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Copy-paste is to blame: Nevada resident accidentally bought 87 plots for the price of one

The Nevada homebuyer literally got more than she bargained for. She accidentally bought 87 properties for the price of one house. How could this happen, the publication said. USA Today.

Photo: IStock

The buyer originally purchased a single-family home in Sparks, NV for $594. However, the Washoe County, Nevada appraiser and the Washoe County registrar had records showing that the buyer received not only the property she purchased, but and 481 additional lots—and two additional lots—in the Toll Brothers Stonebrook development northeast of Reno.

The property includes several residential plots that have already been built and sold.

The deal was flagged by the appraiser's office, who quickly notified the company of the problem. Who is to blame? Apparently, it only takes a few keystrokes to accidentally give someone ownership of a property worth millions of dollars.

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“It appears that Las Vegas-based Westminster Title may have copied and pasted the legal description from other Toll Brothers properties in preparation of the purchase deed for registration,” said Corey Burke, chief deputy appraiser of Washoe County. “Because it was very obvious that a mistake had been made, we immediately contacted Westminster Title so they could begin work on correcting the ownership chain for the 86 items transferred in error.”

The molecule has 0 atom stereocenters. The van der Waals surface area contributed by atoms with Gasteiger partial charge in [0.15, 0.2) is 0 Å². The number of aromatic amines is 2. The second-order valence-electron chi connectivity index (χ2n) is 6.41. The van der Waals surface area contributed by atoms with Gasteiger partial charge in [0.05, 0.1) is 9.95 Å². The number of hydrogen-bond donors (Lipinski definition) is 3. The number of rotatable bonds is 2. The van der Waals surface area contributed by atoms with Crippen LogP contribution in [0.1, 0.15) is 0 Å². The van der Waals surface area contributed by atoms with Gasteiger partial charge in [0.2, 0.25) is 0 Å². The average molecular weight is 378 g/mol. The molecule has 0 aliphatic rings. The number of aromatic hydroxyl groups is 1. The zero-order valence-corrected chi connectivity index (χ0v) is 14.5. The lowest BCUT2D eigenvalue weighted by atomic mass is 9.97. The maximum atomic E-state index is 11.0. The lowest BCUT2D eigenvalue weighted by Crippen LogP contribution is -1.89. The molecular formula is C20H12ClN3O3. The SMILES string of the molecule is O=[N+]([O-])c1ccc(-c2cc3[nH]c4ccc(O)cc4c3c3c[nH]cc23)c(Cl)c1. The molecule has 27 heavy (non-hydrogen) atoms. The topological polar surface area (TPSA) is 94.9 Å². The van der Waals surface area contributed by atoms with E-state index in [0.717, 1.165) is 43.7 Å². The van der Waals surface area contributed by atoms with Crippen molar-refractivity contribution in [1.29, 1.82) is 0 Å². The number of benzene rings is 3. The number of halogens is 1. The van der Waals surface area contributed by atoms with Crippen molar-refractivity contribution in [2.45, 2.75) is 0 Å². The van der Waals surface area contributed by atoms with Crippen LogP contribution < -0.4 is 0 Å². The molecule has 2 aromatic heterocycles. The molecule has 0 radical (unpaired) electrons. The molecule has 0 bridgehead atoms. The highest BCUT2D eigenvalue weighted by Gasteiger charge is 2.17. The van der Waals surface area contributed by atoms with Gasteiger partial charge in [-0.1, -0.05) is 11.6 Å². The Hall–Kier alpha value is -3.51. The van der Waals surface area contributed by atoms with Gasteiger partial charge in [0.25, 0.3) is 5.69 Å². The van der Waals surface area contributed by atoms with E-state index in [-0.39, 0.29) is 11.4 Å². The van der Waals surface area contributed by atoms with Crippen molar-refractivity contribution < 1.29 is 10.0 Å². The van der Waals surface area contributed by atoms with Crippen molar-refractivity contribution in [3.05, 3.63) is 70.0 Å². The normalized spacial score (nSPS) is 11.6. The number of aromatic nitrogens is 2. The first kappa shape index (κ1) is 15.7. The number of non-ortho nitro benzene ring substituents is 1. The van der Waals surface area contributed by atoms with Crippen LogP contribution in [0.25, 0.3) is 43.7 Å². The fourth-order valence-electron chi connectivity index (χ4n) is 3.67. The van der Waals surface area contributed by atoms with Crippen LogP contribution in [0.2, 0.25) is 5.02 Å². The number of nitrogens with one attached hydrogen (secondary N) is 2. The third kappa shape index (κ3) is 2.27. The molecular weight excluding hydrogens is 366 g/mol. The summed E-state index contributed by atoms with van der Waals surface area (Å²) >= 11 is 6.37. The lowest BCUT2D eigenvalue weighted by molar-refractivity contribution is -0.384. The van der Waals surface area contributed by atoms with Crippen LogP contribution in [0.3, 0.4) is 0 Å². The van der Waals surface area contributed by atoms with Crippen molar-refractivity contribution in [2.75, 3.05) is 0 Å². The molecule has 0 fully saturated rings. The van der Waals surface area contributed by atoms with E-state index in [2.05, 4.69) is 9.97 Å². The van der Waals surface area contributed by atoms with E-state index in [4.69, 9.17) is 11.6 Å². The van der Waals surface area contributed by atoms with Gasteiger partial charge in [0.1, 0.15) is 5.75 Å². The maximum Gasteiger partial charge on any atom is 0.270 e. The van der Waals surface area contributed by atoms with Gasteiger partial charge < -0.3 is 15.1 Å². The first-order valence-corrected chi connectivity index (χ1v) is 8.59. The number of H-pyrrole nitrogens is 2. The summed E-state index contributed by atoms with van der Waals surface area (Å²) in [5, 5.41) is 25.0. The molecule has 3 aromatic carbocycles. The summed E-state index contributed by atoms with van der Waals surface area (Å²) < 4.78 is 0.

The Washoe County appraiser's office updates the title information for such transactions based on the legal description on the record, not the number, Burke said. In this case, the legal description of the deal, which was officially registered on July 25, specifically stated that it covered “Lots 1 to 85.”

According to Burke, errors caused by incorrect legal descriptions actually happen "quite often", mainly due to copy and paste errors.

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“This particular case is a bit more interesting due to the large number of lots,” Burke said.

To correct this confusion, the homebuyer in question must transfer ownership back to Toll Brothers. Once these documents are registered, ownership can transfer from Toll Brothers to any new owners of the property through the normal process, Burke said.

How easy the process will be will depend on how cooperative the other party is. Since several properties have already been sold to other buyers, any long delay in repossessing ownership can cause potential problems.

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